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New Member

A network for 300 hosts in a single subnet.

Hi Folks,

I'm planning to create a network for 320 hosts, I'll use a class B address 172.16.0.0 with a subnet mask 255.255.254.0 so the valid host range will be

172.16.0.1 - 172.16.1.254. Is it a good idea? or any suggestion will be appreciated? Thanks.

2 ACCEPTED SOLUTIONS

Accepted Solutions
Purple

A network for 300 hosts in a single subnet.

  Personally I would never go more than a /23 network  and even then it would depend how heavy the traffic is on the subnet .   You are also affecting a lot more people if you have an issue  on the subnet if you have a single subnet as opposed to multiple subnets  at a /24 .

Super Bronze

A network for 300 hosts in a single subnet.

Disclaimer

The     Author of this posting offers the information contained within this     posting without consideration and with the reader's understanding  that    there's no implied or expressed suitability or fitness for any   purpose.   Information provided is for informational purposes only and   should not   be construed as rendering professional advice of any kind.   Usage of  this  posting's information is solely at reader's own risk.

Liability Disclaimer

In     no event shall Author be liable for any damages whatsoever   (including,   without limitation, damages for loss of use, data or   profit) arising  out  of the use or inability to use the posting's   information even if  Author  has been advised of the possibility of  such  damage.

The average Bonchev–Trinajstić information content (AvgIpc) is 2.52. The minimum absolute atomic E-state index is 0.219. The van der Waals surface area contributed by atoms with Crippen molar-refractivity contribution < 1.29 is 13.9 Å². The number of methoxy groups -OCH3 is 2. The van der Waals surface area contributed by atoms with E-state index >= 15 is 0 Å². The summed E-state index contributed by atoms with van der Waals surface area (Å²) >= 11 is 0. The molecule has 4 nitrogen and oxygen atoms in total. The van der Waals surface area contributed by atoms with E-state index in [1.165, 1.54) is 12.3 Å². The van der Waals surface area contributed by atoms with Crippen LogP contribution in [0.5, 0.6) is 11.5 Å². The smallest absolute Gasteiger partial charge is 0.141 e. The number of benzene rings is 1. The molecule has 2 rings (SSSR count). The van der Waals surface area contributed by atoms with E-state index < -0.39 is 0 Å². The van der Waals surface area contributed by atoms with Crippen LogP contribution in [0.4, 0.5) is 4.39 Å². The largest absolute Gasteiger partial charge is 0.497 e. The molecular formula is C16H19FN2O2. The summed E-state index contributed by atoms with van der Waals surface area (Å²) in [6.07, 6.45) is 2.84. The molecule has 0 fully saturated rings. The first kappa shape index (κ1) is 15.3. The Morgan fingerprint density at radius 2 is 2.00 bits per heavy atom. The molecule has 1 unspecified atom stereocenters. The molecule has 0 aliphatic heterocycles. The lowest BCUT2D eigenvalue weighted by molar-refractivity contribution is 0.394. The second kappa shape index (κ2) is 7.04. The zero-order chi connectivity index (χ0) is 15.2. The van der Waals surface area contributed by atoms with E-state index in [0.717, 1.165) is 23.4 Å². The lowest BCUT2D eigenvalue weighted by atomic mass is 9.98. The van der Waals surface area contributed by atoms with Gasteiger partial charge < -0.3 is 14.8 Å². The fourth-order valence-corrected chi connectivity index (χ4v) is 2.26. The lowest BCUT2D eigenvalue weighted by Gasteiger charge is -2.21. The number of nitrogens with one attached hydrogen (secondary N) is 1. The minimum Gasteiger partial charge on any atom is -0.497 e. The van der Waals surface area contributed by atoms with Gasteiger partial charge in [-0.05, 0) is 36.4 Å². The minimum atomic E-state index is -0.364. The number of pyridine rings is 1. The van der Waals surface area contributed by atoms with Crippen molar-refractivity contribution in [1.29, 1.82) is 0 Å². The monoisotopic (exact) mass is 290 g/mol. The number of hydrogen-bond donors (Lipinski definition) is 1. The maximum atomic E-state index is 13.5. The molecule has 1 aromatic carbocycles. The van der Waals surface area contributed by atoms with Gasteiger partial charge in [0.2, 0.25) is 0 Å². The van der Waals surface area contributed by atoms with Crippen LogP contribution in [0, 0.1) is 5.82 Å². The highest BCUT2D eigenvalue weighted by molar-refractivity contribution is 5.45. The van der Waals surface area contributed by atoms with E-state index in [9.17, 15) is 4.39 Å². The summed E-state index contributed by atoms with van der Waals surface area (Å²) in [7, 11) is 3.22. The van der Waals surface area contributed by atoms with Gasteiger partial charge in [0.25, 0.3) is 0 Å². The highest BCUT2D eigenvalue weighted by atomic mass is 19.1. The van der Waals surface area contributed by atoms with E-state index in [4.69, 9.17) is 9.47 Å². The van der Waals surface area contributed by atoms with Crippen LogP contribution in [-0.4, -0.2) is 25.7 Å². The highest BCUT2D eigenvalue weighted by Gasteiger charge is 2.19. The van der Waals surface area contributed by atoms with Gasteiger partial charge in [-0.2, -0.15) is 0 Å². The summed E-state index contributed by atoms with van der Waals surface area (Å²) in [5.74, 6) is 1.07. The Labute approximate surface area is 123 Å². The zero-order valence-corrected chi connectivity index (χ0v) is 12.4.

Posting

But what's the maximum number of host can I have in a single broadcast domain?? taking into account QoS, network congestion etc...??

That's the 64 bit question, and "it depends".

Broadcasts have two principle adverse effects.  The consume bandwidth.  They force hosts to examine them, even if they are not relevant to the receiving host.

Broadcasts can also easily trigger high network usage.  (For example, one broadcast ping might have every host issue a ping reply.)

Picking a subnet size, to handle a specific number of hosts, really has much to do with network usage expectations especially concerning broadcasts.  /24 is popular as typically we rarely encounter broadcast related issues on that size network with typical hosts with typical network usage.

Assuming overall broadcast frequency and bandwidth usage is consistent regardless of host's NIC bandwidth, higher NIC bandwidth's with better host processing performance should allow for higher number of hosts per subnet.  I.e. newer hosts with "faster" LAN would allow many more hosts per subnet.  However, the risk is, this assumes linear expansion, but with broadcast, especially with DoS attacks, broadcasts can trigger exponential network consumption (i.e. broadcast storm).

In your case, real world, if you have 100 Mbps or better switched network, but no L3 switch, I wouldn't be too concerned about 300 modern typical hosts on one L2 broadcast domain.  However, if you also had a L3 switch, I would probably keep to the traditional /24.

8 REPLIES
Hall of Fame Super Gold

A network for 300 hosts in a single subnet.

Is that enough???

<510 available IP addresses is enough?

New Member

A network for 300 hosts in a single subnet.

Yes Sir,

It will be enough for 320 hosts !! Ain't it?

Hall of Fame Super Gold

A network for 300 hosts in a single subnet.

Tell you what ...

Configure for /23 but reserve a /22.  If you ran out ...